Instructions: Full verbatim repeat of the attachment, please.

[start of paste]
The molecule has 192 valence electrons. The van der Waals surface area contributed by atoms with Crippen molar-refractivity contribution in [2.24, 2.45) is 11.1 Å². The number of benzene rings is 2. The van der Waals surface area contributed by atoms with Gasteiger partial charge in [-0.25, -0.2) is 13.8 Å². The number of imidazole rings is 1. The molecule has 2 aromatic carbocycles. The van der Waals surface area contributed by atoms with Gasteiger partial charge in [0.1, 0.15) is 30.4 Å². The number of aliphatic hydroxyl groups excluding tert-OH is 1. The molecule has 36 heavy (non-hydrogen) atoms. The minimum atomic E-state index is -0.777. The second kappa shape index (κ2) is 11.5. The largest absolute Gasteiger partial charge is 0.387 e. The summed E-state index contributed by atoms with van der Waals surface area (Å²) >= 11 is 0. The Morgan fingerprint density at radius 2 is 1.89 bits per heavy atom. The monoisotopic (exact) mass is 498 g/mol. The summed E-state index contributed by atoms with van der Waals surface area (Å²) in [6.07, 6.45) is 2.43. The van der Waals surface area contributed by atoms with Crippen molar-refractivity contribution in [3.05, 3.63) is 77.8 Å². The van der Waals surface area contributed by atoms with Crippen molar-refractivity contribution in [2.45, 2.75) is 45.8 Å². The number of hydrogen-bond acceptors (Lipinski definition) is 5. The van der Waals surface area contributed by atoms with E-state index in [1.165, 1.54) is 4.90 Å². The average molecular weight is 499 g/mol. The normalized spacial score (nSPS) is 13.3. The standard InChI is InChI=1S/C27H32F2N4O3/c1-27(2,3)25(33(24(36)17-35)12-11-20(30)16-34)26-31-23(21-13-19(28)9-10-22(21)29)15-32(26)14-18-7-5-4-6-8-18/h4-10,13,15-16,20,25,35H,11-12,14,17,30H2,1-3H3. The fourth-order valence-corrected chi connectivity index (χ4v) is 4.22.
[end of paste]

The molecule has 192 valence electrons. The van der Waals surface area contributed by atoms with Crippen molar-refractivity contribution in [2.24, 2.45) is 11.1 Å². The number of benzene rings is 2. The van der Waals surface area contributed by atoms with Gasteiger partial charge in [-0.25, -0.2) is 13.8 Å². The number of imidazole rings is 1. The molecule has 2 aromatic carbocycles. The van der Waals surface area contributed by atoms with Gasteiger partial charge in [0.1, 0.15) is 30.4 Å². The number of aliphatic hydroxyl groups excluding tert-OH is 1. The molecule has 36 heavy (non-hydrogen) atoms. The minimum atomic E-state index is -0.777. The second kappa shape index (κ2) is 11.5. The largest absolute Gasteiger partial charge is 0.387 e. The summed E-state index contributed by atoms with van der Waals surface area (Å²) >= 11 is 0. The Morgan fingerprint density at radius 2 is 1.89 bits per heavy atom. The monoisotopic (exact) mass is 498 g/mol. The summed E-state index contributed by atoms with van der Waals surface area (Å²) in [6.07, 6.45) is 2.43. The van der Waals surface area contributed by atoms with Crippen molar-refractivity contribution in [3.05, 3.63) is 77.8 Å². The van der Waals surface area contributed by atoms with Crippen molar-refractivity contribution in [2.45, 2.75) is 45.8 Å². The number of hydrogen-bond acceptors (Lipinski definition) is 5. The van der Waals surface area contributed by atoms with E-state index in [1.165, 1.54) is 4.90 Å². The average molecular weight is 499 g/mol. The normalized spacial score (nSPS) is 13.3. The standard InChI is InChI=1S/C27H32F2N4O3/c1-27(2,3)25(33(24(36)17-35)12-11-20(30)16-34)26-31-23(21-13-19(28)9-10-22(21)29)15-32(26)14-18-7-5-4-6-8-18/h4-10,13,15-16,20,25,35H,11-12,14,17,30H2,1-3H3. The fourth-order valence-corrected chi connectivity index (χ4v) is 4.22.